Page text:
China's Covid lockdowns are impacting on New Zealand agriculture, according to Rabobank.
The Meat Industry Association (MIA) chief executive Sirma Karapeeva says currently, companies can make Covid-19 vaccination a health and safety requirement at plants.
However, this is a difficult and complex process and required companies to do an assessment of the different risks of vaccinated versus unvaccinated people.
"It is critical that all workers are vaccinated to provide a shield against Covid-19, especially for meat processing where workers are working close together for long shifts. We applaud the Government for taking this step," she told Rural News.
Karapeeva says any sort of additional tools that meat companies can use to protect their workers are worthwhile. She says international experience shows meat companies tend to be quite a high risk environment for the spread of Covid and that is why the industry has worked hard to put in place the safety protocols to keep the virus out of the workforce.
"We know that China and other countries are looking to protect their own people very robustly and we need to respect that because we are doing the same," she adds. "While the vaccination mandate is not the silver bullet, it is another layer of protection that we can use to put around our workforce."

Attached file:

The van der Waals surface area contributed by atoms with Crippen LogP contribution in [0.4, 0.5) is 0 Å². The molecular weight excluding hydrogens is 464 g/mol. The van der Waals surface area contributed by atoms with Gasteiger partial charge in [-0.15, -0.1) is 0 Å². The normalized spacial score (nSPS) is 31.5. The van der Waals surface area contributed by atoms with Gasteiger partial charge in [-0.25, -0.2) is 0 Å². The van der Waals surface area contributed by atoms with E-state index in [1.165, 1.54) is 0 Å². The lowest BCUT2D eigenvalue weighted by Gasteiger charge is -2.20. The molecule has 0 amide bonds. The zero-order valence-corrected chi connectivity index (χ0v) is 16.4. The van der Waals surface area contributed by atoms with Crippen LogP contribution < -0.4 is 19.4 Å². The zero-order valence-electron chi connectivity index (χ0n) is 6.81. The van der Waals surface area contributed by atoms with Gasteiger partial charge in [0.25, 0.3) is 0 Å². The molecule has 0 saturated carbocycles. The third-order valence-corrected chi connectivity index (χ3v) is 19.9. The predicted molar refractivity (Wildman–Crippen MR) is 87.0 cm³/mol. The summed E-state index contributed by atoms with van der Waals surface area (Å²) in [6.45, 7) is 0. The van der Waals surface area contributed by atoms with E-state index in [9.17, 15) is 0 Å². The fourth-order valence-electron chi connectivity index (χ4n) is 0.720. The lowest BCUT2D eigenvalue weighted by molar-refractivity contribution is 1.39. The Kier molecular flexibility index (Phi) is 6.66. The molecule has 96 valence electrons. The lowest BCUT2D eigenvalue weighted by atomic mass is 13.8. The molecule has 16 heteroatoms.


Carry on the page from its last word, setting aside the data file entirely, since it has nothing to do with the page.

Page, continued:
Karapeeva notes that Maori and Pasifika people make up a significant portion of the meat industry workforce and these groups are lagging behind in getting vaccinated. She says processing plants in individual regions are doing a lot of work to facilitate the uptake of the vaccination by working with local health providers, iwi and Maori health providers to try and overcome that information gap and educate people to help them get vaccinated.
Karapeeva says MIA welcomes the Government's recognition that having a fully vaccinated workforce will support continued access to NZ's global markets and it looks forward to the details on how this will be applied.